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British rivals head for Slovenia

The key to the central/west preliminary group in Slovenia may be a contest between British teams.

The tournament may be being held in Slovenia, but the key to the central/west preliminary group may be a contest between British teams.

Home side
Coached by 48-year-old Danilo Sirgas, the host side, Primorska Amateur, start the tournament as favourites, with home advantage having proved decisive in both previous UEFA Regions' Cup mini-tournaments this year, but their guests - starting with opening-day opponents Mid Cheshire Amateur, can pack a punch.

English champions
Winners of the FA National League Systems Cup in England under the name Barnton AFC, Mid Cheshire league secretary Rob Goodwin-Davey was proud to tell uefa.com: "We are very strong at the back and in central midfield and we have creativity and pace both out wide and with our forwards."

Professional opponents
A team that includes a postman, construction workers, a mortgage advisor, a social worker and an accountant as well as the odd sports coach, Mid Cheshire have tested themselves against a range of amateur, semi-professional and even fully professional sides before travelling to Slovenia.

'Schoolboy dream'
Barnton won their English title in style at Cambridge United FC's Abbey Stadium, and now they are hoping that their excellent team spirit can help them progress in Slovenia. "Now to Slovenia to represent England," said Goodwin-Davey. "It is everybody's schoolboy dream - we hope the dream continues."

Northern Ireland hope
On the same day that Primorska face Mid-Cheshire, Northern Ireland Amateur will take on Malta Amateur. Coached by 62-year-old Mervyn Bell, they are largely composed of players from Northern Ireland's second flight, and have had pre-tournament practice with a couple of 0-0 draws against their counterparts from the Republic of Ireland.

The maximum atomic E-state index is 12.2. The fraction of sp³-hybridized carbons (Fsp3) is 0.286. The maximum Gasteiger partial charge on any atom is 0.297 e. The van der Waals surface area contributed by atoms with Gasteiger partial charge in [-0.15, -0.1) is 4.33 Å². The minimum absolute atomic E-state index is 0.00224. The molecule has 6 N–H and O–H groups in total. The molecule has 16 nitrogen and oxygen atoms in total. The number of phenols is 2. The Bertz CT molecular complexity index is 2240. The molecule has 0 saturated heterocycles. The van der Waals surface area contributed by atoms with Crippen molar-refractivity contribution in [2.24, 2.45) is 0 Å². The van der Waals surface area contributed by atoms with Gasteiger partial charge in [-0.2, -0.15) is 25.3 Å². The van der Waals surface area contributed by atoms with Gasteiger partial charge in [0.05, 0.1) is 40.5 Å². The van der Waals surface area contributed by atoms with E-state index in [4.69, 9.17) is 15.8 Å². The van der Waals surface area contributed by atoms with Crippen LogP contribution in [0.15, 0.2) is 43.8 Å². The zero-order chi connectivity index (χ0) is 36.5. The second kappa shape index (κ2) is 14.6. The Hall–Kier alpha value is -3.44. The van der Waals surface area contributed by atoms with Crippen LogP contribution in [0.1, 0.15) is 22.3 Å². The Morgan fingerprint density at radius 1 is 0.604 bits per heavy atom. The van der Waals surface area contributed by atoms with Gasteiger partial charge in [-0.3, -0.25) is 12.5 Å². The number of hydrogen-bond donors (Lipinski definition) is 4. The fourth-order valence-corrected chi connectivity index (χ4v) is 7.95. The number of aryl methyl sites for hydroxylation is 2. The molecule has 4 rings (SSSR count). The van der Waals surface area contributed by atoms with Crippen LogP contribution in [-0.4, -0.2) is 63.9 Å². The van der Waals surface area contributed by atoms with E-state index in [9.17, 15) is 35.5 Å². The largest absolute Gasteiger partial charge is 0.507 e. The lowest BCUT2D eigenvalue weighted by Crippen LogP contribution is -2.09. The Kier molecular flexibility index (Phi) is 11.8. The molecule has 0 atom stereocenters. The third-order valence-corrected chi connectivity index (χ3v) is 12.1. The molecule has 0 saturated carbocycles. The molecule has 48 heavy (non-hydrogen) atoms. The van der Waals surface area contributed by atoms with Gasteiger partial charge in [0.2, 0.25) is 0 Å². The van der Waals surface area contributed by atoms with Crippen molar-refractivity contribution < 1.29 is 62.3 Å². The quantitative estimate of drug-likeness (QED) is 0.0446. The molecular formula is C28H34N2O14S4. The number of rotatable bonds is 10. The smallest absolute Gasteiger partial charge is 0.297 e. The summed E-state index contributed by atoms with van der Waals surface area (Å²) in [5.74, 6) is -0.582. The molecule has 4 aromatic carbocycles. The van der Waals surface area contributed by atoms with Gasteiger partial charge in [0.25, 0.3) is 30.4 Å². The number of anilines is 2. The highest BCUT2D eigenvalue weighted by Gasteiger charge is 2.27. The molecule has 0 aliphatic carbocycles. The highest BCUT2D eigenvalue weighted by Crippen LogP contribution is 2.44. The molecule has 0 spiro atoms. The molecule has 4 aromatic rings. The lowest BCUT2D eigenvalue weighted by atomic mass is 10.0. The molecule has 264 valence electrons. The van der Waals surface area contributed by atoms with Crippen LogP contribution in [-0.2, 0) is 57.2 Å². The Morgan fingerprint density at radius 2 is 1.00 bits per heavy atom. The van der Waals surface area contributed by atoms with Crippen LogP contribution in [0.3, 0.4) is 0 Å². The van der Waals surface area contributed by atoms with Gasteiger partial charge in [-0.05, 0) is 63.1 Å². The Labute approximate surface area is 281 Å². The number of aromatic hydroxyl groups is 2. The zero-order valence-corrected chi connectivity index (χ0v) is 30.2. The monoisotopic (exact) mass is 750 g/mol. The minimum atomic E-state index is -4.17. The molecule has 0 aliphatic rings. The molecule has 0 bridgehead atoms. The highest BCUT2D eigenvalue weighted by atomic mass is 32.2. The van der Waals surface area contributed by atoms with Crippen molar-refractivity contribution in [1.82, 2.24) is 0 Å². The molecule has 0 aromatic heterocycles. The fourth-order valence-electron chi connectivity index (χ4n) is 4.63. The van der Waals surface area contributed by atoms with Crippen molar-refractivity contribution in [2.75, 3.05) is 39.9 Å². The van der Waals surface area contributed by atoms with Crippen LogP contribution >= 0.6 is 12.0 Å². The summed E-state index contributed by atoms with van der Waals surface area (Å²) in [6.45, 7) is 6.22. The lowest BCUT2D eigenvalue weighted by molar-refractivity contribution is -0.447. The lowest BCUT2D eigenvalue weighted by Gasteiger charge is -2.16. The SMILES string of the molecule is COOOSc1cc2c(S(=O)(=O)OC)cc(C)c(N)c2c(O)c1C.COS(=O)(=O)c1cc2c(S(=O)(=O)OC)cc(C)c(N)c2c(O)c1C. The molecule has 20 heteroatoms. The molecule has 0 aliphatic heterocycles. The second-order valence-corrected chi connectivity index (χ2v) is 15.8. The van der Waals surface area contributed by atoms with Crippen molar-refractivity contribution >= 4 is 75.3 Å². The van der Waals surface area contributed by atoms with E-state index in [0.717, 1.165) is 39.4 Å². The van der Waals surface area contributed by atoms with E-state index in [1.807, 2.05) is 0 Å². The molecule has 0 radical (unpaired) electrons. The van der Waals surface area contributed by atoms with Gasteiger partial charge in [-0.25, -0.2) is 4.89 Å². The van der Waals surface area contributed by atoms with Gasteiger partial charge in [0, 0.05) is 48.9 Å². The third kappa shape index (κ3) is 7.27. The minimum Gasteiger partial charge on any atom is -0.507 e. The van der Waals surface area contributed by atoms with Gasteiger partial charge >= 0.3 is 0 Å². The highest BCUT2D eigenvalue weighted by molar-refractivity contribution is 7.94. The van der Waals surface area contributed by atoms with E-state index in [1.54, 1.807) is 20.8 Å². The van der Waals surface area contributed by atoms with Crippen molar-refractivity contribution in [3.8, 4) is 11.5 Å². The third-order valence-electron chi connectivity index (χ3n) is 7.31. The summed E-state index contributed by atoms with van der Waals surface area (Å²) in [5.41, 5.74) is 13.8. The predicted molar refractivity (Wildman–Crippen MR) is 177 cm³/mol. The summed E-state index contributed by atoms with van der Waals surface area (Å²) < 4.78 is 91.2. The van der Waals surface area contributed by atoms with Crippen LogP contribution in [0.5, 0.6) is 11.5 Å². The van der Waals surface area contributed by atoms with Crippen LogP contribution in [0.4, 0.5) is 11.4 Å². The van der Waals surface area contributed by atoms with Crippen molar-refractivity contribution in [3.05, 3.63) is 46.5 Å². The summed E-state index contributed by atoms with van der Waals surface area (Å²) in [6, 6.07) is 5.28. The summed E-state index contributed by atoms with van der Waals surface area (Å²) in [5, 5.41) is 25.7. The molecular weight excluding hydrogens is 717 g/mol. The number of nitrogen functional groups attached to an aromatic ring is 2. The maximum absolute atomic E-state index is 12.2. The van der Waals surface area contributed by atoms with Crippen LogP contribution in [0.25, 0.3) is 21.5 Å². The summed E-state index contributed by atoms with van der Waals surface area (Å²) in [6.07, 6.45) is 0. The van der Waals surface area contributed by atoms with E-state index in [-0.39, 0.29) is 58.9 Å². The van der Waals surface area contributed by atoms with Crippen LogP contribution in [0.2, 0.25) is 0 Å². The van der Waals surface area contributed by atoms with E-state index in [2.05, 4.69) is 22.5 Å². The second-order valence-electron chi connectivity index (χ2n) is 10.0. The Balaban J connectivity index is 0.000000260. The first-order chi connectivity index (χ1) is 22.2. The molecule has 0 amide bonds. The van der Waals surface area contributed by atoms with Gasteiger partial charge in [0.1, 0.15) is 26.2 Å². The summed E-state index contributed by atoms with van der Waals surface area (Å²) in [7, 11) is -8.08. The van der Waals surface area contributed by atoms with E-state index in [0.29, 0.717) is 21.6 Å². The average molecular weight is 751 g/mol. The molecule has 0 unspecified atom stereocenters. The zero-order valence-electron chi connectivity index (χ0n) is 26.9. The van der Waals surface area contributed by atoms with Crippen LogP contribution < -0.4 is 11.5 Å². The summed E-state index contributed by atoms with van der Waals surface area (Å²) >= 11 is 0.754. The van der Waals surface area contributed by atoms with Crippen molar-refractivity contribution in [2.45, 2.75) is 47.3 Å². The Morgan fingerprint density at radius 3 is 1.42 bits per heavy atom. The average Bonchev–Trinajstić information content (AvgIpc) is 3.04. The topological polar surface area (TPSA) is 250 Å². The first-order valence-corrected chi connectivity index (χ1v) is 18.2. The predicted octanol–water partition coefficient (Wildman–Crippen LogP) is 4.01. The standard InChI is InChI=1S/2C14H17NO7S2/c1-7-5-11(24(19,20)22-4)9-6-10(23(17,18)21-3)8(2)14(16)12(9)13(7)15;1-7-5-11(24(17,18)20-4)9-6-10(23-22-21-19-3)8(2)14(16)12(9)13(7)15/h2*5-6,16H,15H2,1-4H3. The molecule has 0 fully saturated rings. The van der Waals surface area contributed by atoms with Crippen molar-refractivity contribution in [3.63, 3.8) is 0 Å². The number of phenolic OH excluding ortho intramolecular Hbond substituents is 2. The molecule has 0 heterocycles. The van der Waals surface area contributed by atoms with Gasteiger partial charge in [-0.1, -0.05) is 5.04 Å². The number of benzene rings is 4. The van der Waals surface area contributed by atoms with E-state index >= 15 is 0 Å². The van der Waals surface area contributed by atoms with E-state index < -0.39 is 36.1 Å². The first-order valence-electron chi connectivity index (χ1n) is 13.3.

Limited resources
"[The Republic of Ireland] spend a lot of time and money on their junior international squads, playing a lot of tournaments; we play only the Regions' Cup and the Statoil Triangular tournament," Bell told uefa.com. "They also used two entirely different squads [in the friendly games], while we have difficulty naming 30 players for UEFA!"

Strong squad
Nonetheless, Bell - who led Northern Ireland in a Regions' Cup preliminary tournament in the Netherlands two years ago - has faith in his team. "We're quite happy," he said. "We think the squad we have is better than anything we've had before." Northern Ireland will take on Mid-Cheshire in their second game on 22 September before facing the hosts in what could be a winner-takes-all final game on 24 September.

Maltese power
On the same day, Malta will take on Mid-Cheshire in their final game, and coach Joseph John Aquilina - who is also coach of Maltese Premier League side Valletta FC - insists that his men are not travelling to Slovenia to make up the numbers. "I really believe that my boys can achieve good results in the forthcoming Regions' Cup," he told uefa.com.

Homework counts
"We have been preparing really hard for this tournament. The boys have responded well with great dedication in training, and I believe that when you do your homework well you can pass your exams. We have done our fair share of work, and I believe we can bring one or two good results back home."

Tournament rules
The team that finishes top in the mini-tournament on 24 September will qualify for Group 3 of the Regions' Cup, facing sides from Bosnia-Herzegovina, San Marino and the Republic of Ireland. The best runners-up from the two preliminary rounds will face teams from Croatia, Liechtenstein and Switzerland in Group 2.